Lisbeth A. Freeman, P.O. Box 6867, Ft. Myers Beach, disbarred, effective immediately because of her current suspension. (Admitted to practice: 2014)
Freeman was hired to assist in the probate matter of a client’s deceased wife’s estate. Freeman filed a Petition for Administration along with the death certificate and a will but failed to take any further action on the court file and failed to communicate with the client.
Freeman abandoned representing the client and relocated to Pennsylvania without withdrawing from the case or notifying the client.
She failed to respond to The Florida Bar and failed to participate in the disciplinary proceeding. (Case No: SC20-892)
George Crosby Gaskell III
George Crosby Gaskell III, P.O. Box 1111, Stuart, public reprimand and required to complete Ethics School effective January 25 following a January 7 court order. (Admitted to practice: 2007)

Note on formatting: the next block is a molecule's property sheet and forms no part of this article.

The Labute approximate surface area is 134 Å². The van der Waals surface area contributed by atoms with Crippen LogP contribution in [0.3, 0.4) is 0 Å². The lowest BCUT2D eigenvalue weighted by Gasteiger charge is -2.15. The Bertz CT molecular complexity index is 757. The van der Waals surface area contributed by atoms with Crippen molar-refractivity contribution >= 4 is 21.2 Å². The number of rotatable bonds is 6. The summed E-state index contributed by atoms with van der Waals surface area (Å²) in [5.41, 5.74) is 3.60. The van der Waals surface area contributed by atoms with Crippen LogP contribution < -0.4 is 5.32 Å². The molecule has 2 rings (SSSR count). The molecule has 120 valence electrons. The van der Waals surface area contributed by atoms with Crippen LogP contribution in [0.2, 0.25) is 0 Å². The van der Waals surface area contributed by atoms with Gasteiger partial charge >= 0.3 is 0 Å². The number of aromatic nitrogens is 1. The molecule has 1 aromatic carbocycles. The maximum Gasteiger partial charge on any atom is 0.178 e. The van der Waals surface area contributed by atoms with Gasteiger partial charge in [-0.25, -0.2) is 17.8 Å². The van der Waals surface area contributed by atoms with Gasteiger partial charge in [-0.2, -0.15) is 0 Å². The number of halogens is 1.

Gaskell filed or attempted to file a series of unsuccessful or insufficient bankruptcy petitions in an attempt to save his home from foreclosure.
Four were dismissed because of technical errors or Gaskell’s failure to properly prosecute the proceeding. Three were not accepted by the clerk of court because of technical deficiencies. Gaskell’s unsuccessful efforts to pursue a bankruptcy or negotiate a loan modification caused repeated delays in finalizing the foreclosure case. (Case No: SC20-1005)
The Florida Bar, complainant, files this Complaint against George Crosby Gaskell, III, respondent, pursuant to the Rules Regulating The Florida Bar and alleges: